Another one of my neighbors just came over to see if I had any scrap hardwood for a handle of his first knife. I gave him some 1/4" x 1.5" x 10" lengths of black walnut and maple to laminate and use that I cut off from a cutting board I made. I have a slice of black locust burl that I told him I'd give him, too, when he felt ready for it. Kinda seems like that's part of the craft---pass it on be it tool, material, or knowledge.

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Maybe you could turn your leaf vertically and call it a flame.  Then you wouldn't need veins.  The artful curvature of it lends itself to a flame in my opinion.

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Absolutely worst?   If you can show it to another person and NOT induce projectile vomiting whilst trying to gouge their eyes out with a burning wooden spoon, (I *know* you don't need to ask "Why a spoon?") then it's not even in the same order of magnitude as "worst".

I taught two 4 hour beginner's classes yesterday.  My method was to tell them what we were going to do and then demonstrate it step by step and try never to get more than 1 extra step ahead and if we had a slow student I'd remind them of the order of steps. I'd also offer to do a clean up run on their piece if they were having problems and getting close to the PV stage. (I particularly like doing that using their hammer and anvil so they can see that it was NOT the fault of the tools they were using---though I did suggest a couple of students try a different weight and shaped hammers/tongs at times.  Of course I have a 6 student limit to class size; hard to keep an eye on everything with more.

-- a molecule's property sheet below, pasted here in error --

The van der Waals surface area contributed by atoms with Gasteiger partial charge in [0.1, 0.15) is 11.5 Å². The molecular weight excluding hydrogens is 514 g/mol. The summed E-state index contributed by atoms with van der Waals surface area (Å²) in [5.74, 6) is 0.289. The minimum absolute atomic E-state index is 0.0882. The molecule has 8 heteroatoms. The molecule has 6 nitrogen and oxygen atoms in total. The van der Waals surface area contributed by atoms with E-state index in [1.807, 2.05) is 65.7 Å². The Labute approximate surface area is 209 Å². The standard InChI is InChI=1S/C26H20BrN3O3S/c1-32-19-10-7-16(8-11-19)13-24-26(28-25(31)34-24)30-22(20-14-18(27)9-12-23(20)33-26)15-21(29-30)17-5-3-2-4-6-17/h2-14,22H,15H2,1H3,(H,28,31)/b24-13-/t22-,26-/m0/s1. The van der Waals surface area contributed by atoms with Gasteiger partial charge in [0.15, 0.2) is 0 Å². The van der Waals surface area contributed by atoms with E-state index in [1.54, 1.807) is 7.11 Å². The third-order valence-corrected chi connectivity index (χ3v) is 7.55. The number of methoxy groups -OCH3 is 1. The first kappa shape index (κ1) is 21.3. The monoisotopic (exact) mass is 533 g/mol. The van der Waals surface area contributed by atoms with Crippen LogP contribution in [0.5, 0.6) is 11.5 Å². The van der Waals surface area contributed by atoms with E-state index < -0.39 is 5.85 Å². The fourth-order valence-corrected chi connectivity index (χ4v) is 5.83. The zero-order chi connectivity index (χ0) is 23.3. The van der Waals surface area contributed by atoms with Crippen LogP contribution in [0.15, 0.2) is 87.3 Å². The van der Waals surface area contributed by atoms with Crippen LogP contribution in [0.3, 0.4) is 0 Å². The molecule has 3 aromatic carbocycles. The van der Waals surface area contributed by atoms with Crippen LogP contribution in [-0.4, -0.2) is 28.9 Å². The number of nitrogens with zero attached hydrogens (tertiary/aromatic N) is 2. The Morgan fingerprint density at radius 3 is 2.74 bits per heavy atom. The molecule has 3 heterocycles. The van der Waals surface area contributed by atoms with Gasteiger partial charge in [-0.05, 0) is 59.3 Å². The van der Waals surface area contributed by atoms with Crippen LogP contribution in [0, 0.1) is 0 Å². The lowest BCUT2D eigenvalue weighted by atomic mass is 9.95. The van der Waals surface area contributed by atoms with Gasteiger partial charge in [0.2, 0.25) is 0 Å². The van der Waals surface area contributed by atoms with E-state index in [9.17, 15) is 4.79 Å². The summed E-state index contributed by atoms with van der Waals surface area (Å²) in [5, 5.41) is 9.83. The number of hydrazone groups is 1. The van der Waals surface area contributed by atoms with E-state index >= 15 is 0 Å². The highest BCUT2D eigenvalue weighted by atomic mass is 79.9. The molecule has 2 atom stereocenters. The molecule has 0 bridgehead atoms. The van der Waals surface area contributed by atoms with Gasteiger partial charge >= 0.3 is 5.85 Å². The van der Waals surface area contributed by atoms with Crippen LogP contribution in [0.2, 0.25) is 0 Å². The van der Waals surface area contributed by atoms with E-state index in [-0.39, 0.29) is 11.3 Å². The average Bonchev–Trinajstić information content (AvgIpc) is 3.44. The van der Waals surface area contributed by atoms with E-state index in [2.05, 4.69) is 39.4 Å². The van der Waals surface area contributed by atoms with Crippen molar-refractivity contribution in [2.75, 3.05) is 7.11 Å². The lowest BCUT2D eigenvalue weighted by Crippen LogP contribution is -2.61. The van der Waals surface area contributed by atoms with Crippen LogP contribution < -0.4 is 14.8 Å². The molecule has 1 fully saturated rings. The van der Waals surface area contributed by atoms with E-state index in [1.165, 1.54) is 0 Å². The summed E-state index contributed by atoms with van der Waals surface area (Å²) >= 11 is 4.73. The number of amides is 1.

One trick I use to encourage the class is I use a MUCH LIGHTER hammer than usual so it slows me down...I also teach multiple ways to accomplish the same thing and tell them that in Blacksmithing there is only 1 CORRECT WAY TO DO THINGS----AND THAT IS ANY WAY THAT WORKS!

(they also get a lot of bad jokes, the brief history of blacksmithing, how the Arts & Crafts movement changed how hammer marks were perceived in smithed goods, What major change in smithing occurred in the 1850's (and the high/late middle ages for that matter) Why the london pattern anvil is only *1* of many types of perfectly good anvils; and a rant on not using the term "best" around me....)

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15 hours ago, ThomasPowers said:

and a rant on not using the term "best" around me....)

This is simply the BEST comment i have seen :P

Ohio, your leaf is really not that terrible. You should see the first knife i tried to make, if you want to talk about terrible lol. But now you have a baseline, something to work from and strive ahead to create things that are more and more beautiful. 

Good luck to you. And remember, the journey is just as important as the destination. 

This is the BEST advice i can give :D 

(Sorry Thomas, i had to!)

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Ha---Olfart. Yes, indeed. It's not a leaf. It's a flame and a miracle of wonder. See? It's all in the marketing.